TRONDHEIM, Norway — Cancer treatments can be rough on a patient’s body. These treatments are lifesaving for many people, but in some cases, they trigger heart damage after the fact. Currently, there is no effective way to prevent such heart complications following cancer treatment. However, new research out of Norway may soon change all that. Scientists from the Norwegian University of Science and Technology (NTNU) have discovered that a specific protein is capable of protecting against cancer treatment-inflicted heart damage.
“We’ve observed that the NOR-1 protein can provide broad protection against heart damage following cancer treatment,” says researcher Morten Høydal at NTNU’s Department of Circulation and Imaging in a university release.
One cancer treatment known to cause heart problems in some patients is the cytotoxic drug Doxorubicin, or DOX. The cytotoxin released by the drug to attack cancer cells can also attack healthy heart cells.
Notably, prior research has already shown that the NOR-1 protein (Neuron-derived orphan receptor 1) is quite effective at helping patients dealing with hypoxia, or an oxygen deficiency. Giving a hypoxia patient NOR-1 can help more of their cells survive.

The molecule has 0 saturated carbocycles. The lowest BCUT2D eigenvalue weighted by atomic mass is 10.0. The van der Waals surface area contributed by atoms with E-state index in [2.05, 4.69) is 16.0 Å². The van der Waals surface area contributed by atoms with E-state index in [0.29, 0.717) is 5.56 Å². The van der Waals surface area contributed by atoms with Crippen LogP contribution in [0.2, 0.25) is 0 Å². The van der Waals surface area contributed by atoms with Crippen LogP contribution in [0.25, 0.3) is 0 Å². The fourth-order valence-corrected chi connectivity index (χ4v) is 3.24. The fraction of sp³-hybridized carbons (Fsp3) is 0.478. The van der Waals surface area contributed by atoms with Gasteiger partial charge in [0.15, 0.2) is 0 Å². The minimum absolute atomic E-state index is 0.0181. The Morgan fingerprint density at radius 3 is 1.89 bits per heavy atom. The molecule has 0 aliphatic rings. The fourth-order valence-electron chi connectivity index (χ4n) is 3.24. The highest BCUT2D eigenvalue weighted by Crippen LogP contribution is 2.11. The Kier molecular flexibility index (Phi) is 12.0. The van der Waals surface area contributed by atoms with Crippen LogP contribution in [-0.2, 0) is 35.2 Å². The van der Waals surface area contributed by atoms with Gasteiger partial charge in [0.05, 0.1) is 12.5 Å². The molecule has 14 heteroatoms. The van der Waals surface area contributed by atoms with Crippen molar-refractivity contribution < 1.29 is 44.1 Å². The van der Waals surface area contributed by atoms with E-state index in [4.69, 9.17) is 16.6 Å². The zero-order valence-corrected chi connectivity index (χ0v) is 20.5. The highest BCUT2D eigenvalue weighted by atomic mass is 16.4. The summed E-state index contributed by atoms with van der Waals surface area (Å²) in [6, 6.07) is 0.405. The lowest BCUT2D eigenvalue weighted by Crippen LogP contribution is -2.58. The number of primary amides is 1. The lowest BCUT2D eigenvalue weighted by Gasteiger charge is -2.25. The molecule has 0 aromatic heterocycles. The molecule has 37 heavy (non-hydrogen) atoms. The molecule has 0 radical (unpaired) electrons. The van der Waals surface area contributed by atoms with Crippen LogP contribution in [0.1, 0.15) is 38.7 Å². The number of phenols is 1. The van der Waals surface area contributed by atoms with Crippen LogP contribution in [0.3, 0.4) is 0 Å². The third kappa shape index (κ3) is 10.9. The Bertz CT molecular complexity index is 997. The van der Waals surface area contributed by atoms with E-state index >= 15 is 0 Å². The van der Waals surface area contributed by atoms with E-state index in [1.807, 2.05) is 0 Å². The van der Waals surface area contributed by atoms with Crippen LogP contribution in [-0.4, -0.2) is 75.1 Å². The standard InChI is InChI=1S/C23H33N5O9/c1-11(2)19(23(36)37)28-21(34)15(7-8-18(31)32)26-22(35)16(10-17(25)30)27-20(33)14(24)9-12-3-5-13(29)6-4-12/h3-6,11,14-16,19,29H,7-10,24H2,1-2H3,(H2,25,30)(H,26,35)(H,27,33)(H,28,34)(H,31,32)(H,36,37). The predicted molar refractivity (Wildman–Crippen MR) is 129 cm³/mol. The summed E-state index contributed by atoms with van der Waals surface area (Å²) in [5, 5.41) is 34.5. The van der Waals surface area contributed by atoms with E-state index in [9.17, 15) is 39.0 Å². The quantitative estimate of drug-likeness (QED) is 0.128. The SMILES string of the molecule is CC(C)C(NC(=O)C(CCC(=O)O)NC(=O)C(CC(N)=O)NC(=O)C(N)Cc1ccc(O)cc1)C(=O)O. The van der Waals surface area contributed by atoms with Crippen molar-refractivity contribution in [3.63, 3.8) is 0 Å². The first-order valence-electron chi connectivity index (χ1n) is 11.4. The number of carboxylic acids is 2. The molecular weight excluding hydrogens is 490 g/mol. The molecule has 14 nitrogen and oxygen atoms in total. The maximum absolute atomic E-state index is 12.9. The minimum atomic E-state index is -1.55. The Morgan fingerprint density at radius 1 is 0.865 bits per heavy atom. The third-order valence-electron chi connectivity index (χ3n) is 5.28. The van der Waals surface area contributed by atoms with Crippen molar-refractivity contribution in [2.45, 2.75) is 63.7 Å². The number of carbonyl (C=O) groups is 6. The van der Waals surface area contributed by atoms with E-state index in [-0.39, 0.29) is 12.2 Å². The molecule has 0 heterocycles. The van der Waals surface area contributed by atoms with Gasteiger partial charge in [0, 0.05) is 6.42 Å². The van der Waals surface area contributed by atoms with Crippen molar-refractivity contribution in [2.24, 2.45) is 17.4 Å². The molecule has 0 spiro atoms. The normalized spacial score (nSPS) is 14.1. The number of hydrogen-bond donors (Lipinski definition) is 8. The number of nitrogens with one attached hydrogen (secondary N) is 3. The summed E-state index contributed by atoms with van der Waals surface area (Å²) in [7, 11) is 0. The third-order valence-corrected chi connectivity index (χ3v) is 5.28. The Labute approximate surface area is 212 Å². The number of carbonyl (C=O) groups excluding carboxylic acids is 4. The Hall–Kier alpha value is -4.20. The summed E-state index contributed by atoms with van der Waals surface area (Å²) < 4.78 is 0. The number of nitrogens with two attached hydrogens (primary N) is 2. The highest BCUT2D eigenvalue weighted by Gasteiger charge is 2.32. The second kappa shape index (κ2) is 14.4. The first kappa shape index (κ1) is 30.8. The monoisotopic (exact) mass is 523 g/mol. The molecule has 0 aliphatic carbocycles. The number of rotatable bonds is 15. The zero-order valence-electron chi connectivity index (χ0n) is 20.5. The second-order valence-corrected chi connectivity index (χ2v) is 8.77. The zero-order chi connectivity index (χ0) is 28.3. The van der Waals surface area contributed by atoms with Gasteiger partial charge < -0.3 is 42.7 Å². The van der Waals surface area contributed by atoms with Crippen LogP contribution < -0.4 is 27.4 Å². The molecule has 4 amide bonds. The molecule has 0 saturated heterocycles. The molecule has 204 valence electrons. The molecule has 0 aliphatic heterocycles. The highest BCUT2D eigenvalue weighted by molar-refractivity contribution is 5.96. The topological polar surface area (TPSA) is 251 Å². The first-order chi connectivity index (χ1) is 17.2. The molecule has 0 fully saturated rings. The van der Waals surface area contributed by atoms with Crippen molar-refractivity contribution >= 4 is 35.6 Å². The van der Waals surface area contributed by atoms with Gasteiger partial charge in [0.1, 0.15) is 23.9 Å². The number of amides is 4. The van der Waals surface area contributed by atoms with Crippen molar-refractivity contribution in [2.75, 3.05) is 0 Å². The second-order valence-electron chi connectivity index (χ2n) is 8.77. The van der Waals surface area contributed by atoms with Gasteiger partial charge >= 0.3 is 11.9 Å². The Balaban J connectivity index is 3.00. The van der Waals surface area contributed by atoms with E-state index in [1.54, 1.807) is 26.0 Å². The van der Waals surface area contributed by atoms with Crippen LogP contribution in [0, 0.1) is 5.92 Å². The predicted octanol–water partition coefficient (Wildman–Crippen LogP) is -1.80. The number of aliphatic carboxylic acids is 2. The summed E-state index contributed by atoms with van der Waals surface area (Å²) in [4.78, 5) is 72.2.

Now, NOR-1 is actually a naturally occurring substance in humans. The body releases it whenever people exercise. Although previous studies show regular exercise does the heart a world of good, this research finds that directly applying NOR-1 can also reduce heart damage risk, at least within a laboratory setting.
Researchers employed various methods to test the protein’s effect on human cells in their lab.
“These experiments showed that fewer cells died and instead stayed healthy,” Høydal adds.
Study authors conclude that NOR-1 can protect against some of the harm inflicted by DOX on healthy heart cells. They add that more research is necessary to confirm these findings, but these lab-derived findings are a promising start.
“Our findings show that NOR-1 can protect the heart after this type of cancer treatment,” Høydal concludes.
The study is published in the journal Biomedicines.